How to Find Someone in a Military Jail

The military prison system can seem huge and complex. However, finding an inmate in the United States military prison system is actually simpler than you might think, since all inmates are listed in the federal Bureau of Prisons database.

The Military Prison System

The military prison system is set up to confine members of the military convicted of crimes (under the Uniform Code of Military of Justice), prisoners of war, people who create a national security risk and unlawful combatants. A military prison holds enemy combatants, prisoners of war, service members convicted of crimes and people who pose a risk of national security. Military prisons generally break down into two types: penal and confinement. Penal prisons are similar to regular prisons. They are meant to punish and possibly rehabilitate the prisoners. Military personnel convicted of crimes go to these prisons. Confinement prisons are used to hold prisoners captured during war. As of the end of 2016, 1,300 military personnel were being held in U.S. military prisons. There are currently 40 detainees who originated as enemy combatants and are being held in Guantanamo.

Locating a Military Prisoner

All military prisoners are listed in a federal prison database which is searchable online. To find the database, go to Choose the Inmates category, then Find an Inmate. You can search for an inmate by a prisoner's name or Bureau of Prisons number. The database lists current prisoners as well as any released after 1982. If you’re looking for a military prisoner released before 1982, search the National Archives.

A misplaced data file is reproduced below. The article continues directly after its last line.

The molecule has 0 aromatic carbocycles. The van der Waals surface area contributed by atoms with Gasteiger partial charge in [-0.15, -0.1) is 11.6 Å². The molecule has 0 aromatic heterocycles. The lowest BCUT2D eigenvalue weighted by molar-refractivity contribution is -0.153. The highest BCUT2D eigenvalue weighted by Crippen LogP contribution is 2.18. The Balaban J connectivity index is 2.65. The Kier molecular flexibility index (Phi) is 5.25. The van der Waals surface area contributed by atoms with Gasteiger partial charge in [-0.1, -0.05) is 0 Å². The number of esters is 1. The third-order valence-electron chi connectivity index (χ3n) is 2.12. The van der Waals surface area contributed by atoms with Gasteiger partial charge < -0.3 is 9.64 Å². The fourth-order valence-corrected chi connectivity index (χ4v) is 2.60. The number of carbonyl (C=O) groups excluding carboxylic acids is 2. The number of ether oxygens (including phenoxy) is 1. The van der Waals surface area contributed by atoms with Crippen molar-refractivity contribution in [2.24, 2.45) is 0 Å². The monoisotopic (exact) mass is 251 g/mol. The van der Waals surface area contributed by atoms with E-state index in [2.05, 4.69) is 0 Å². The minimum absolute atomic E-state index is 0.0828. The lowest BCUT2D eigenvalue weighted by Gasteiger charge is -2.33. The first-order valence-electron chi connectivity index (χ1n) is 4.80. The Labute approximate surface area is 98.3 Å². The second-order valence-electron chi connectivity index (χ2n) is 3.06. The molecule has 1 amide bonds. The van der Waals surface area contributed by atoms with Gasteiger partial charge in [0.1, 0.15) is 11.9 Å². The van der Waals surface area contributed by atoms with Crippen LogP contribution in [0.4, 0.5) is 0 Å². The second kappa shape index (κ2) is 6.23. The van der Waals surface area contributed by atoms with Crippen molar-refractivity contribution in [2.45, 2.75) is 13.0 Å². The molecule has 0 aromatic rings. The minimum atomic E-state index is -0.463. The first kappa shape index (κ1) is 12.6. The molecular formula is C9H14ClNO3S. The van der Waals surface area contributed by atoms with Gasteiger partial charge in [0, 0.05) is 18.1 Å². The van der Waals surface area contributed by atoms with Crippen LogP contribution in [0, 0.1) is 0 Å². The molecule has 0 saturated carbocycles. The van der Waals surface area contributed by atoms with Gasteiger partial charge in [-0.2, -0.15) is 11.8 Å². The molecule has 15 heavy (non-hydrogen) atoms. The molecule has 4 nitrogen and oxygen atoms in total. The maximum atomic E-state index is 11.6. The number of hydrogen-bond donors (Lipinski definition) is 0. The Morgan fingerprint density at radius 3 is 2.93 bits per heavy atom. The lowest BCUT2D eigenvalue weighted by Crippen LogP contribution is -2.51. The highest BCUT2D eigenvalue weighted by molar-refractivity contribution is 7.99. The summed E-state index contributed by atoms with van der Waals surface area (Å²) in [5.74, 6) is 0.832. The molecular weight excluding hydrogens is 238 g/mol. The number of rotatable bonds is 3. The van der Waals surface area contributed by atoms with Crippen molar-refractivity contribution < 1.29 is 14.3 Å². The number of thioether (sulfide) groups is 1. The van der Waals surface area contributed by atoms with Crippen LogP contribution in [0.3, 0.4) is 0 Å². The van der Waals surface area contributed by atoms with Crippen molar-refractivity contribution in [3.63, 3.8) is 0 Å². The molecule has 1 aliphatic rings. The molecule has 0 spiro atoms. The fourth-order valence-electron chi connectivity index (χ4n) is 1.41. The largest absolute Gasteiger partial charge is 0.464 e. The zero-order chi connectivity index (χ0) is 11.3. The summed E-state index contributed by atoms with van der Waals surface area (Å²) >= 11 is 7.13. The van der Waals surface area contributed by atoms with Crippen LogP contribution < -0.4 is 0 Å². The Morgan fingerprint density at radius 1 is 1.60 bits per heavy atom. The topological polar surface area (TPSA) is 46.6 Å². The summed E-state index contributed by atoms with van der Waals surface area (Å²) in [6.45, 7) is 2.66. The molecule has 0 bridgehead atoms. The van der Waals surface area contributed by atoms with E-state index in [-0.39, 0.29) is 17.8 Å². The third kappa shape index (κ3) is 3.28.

How to Visit a Military Prisoner

After you have located the prisoner in the federal prison database and determined where he is currently being held, contact the facility directly for details about visits. Generally, you request to visit the inmate, and the inmate must agree and place you on the approved visitor list. Once a visit is approved and scheduled, be sure to get familiar with the rules of the facility, including what you can bring with you, as well as the clothing items you are permitted to wear while visiting. For example, at Fort Leavenworth in Kansas, prisoners' visiting schedules are determined by whether their inmate number is an odd or even number. Further, a visitor to Fort Leavenworth can be denied if a previous relationship with the prisoner cannot be proven. Visitors cannot bring in purses, but can bring in clear change bags with up to $20. As another example, at Marine Corps Camp Pendleton Brig, in California, visitors must go through an electronic search. Visitors cannot wear clothing that is dirty or torn. The only personal items visitors can bring are one small toy and a non-glass baby bottle if a child is part of the visit.

Read More: Definition of Military Arrest


  • To find a person in a United States military prison, search the Federal Bureau of Prisons database.

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